Originally French architect Jean Nouvel planned to build the new concert hall in the shape of a ship going directly into the lake. For town planning and ecological reasons this idea could not be realised. Nouvel reworked the project and decided to channel the water into the building instead. “Inclusion” is the term he uses to describe his idea of bringing the outside in and taking the inside out. Jean Nouvel’s interpretation of this concept was to use water channels that lead directly into the building and a roof that projects over the lake.
The height of the widely projecting roof diminishes to only a few centimetres the closer it gets to the roof edge. Visible only as a thin edge the line of the roof appears to dissolve the mighty thrust of the steel structure. The flat aluminium panels of the underside strengthen this impression of lightness: they reflect the waves of the lake, which in turn reflects the roof of the KKL Luzern. This interplay with the idea of reflection is a conscious move by Nouvel. The materials used for the structure change the view and impression of the building depending on the incidence of the light and the viewing angle. The water in the channels and basins underline the expression of reflection.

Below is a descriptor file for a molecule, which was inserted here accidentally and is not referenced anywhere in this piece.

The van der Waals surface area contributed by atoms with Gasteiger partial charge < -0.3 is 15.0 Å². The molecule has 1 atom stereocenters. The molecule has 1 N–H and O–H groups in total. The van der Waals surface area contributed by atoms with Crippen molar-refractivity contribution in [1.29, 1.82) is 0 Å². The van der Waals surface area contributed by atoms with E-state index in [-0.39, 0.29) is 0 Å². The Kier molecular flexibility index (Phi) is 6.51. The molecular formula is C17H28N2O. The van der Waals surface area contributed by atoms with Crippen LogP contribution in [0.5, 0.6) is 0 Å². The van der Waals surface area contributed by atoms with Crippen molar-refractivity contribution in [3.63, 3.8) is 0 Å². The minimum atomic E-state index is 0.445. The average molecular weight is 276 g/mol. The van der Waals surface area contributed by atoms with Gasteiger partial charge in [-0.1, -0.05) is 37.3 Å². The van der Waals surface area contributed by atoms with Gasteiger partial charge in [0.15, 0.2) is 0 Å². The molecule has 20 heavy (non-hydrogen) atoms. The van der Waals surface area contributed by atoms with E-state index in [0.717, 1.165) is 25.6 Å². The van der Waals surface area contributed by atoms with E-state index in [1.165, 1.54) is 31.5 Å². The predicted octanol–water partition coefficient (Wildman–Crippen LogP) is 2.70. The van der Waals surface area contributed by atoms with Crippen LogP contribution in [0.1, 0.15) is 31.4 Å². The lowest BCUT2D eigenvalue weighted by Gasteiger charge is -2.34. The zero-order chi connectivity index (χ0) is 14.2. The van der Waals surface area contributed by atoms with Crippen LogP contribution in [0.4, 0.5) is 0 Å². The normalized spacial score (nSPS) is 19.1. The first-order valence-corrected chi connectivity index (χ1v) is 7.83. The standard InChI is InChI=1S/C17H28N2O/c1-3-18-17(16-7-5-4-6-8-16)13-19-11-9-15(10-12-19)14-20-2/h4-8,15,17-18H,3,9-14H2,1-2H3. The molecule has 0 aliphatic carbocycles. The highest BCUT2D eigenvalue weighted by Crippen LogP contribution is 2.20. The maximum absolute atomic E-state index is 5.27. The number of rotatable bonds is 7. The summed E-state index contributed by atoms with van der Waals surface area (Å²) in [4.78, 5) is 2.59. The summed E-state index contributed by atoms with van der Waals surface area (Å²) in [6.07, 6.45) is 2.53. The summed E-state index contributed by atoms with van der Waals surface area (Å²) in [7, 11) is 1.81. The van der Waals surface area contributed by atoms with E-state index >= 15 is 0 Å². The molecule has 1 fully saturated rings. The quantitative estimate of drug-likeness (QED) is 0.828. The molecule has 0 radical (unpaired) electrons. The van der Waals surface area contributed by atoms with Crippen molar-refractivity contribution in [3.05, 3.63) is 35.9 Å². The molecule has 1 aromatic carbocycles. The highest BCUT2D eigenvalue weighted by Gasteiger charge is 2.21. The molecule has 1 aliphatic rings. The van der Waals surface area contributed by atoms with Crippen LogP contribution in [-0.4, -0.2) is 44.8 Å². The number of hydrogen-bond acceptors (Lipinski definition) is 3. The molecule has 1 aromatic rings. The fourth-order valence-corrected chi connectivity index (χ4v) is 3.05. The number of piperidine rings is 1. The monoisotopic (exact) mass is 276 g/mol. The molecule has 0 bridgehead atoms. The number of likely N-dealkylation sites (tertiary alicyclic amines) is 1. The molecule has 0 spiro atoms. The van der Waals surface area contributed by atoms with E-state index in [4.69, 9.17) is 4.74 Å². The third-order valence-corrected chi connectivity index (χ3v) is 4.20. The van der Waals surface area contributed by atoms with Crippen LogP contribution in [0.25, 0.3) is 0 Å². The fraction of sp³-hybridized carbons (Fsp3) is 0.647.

The two water channels separate the part of the building with the Concert Hall from the Lucerne Hall and the Foyer, which is in turn separated from the conferenceand museum section.
These three elements of the building are lined up side by side like ships in a dock, each with their own formal identity. They are united by the wide expanse of the projecting roof, which covers a large part of the Europaplatz below. The backbone of the entire structure is a service wing, which accesses each unit of the building.
The transparency of the building is in stark contrast to the Concert Hall, characterised by opaqueness. Jean Nouvel decided to use unusual colours for the Concert Hall section: garnet, dark green and midnight blue. In its impact this part of the building is reminiscent of the large theatres and opera houses of Europe. The Concert Hall itself is lined with wooden panels in a lustrous reddish tone. The curved shape of the outer wall bulges into the angular foyer, like the case of a string instrument. The low-level windows provide postcard-size views of the outside, focusing the eye on the splendours of the town and the surroundings of Lucerne. The corridors leading into the Concert Hall section have been kept intentionally low to magnify the impressive impact of the Concert Hall’s dimensions on entering.
The Lucerne Hall is multifunctional and sober in appearance. A cube of space offset to the rear of the hall provides space for a spacious foyer orientated towards the lake while the Hall itself has its own distinctive charisma as a black box with blue wooden flooring.
The conference and museum section facing the railway station is encased in a visual effect of expanding and contracting latticework that interprets the façade as a transparent screen, like a variation on the architectural theme of the “brise-soleil”.